Corneal Confocal Microscopy: a Surrogate Endpoint for Neurodegeneration in Clinical Trials


Corneal Confocal Microscopy: A Clinical Trial Endpoint for Diabetic Distal Symmetric Polyneuropathy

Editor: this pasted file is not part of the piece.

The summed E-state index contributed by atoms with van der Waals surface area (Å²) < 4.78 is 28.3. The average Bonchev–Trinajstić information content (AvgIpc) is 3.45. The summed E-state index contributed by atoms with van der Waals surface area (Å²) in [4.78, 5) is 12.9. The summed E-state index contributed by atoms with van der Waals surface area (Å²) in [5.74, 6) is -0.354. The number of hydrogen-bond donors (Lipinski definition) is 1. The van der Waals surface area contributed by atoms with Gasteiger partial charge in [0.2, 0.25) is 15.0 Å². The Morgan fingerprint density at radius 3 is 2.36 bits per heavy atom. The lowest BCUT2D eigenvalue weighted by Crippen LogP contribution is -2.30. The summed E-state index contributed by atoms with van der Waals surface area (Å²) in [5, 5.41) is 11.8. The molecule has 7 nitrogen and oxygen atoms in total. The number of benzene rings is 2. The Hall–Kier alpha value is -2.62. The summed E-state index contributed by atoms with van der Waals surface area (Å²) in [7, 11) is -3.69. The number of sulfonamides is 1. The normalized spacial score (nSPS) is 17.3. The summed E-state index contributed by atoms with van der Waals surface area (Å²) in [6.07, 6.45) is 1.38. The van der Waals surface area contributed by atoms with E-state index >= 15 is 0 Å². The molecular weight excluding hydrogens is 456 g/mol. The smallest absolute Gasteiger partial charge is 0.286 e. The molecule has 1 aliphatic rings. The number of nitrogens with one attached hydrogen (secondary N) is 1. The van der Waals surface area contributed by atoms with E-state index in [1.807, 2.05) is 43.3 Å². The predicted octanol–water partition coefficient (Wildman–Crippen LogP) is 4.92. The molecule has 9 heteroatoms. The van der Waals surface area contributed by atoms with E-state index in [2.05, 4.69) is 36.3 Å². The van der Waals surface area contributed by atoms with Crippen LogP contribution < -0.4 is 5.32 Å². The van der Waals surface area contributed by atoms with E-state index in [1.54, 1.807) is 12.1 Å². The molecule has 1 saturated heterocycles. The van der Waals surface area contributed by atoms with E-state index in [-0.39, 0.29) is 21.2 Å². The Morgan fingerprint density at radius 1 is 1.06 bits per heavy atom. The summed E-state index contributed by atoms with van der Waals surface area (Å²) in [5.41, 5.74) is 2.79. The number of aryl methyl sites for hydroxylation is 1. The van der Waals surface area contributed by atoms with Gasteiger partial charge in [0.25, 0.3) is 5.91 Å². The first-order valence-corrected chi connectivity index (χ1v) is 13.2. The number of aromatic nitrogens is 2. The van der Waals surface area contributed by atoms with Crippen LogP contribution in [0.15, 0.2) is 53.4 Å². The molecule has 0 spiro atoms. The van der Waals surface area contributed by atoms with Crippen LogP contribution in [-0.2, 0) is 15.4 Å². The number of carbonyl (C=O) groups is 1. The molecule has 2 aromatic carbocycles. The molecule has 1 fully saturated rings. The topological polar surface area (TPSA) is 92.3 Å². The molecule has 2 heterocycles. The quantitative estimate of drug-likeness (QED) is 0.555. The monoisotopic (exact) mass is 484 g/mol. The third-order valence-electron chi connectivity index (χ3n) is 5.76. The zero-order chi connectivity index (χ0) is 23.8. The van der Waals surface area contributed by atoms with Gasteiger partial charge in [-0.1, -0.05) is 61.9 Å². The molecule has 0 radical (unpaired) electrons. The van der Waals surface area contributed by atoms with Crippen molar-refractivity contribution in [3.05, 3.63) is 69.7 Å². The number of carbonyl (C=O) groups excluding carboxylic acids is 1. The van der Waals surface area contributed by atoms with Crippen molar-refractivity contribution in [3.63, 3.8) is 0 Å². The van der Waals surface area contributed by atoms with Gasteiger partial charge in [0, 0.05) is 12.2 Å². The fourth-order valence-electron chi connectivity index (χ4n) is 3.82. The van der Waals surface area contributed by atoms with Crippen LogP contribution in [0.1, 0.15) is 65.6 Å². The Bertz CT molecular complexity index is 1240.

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The real-world variability in clinical presentation of diabetic distal symmetric polyneuropathy (or “diabetic neuropathy”) and complexities in its measurement have severely hindered the development of therapies. As diabetic neuropathy remains asymptomatic for years, and though it may involve injury to different anatomical nerve types that show variable clinical manifestations between individuals, it is generally understood that injury occurs first to the small, thinly- or un- myelinated, fibres that make up the pain and temperature sensory fibres as well as the autonomic fibres. At face value this offers an opportunity to identify early in the course of its natural history the asymptomatic, peripheral nerve-specific injury. While perhaps less relevant as a clinical endpoint for trials, for which late foot complications such as ulcer and amputation are most relevant, and in turn these late complications include the loss of protective sensation from neuropathy as only one of three component causes (along with inadequacies vascular supply and general foot care), it offers the opportunity to identify therapies that have specific impact on peripheral nerves. Of the two morphologic measures of peripheral small nerve fibres (intra-epidermal nerve fibre density from skin biopsy and non-invasive imaging of corneal nerves through confocal microscopy, CCM), I will discuss the large-scale cohort efforts that have aimed to determine the ability of CCM to identify current and predict future onset of diabetic neuropathy, and recent trials implementing CCM. I will frame these findings within perspective on Phase 2 and Phase 3 clinical trials for diabetic and other forms of peripheral neuropathy.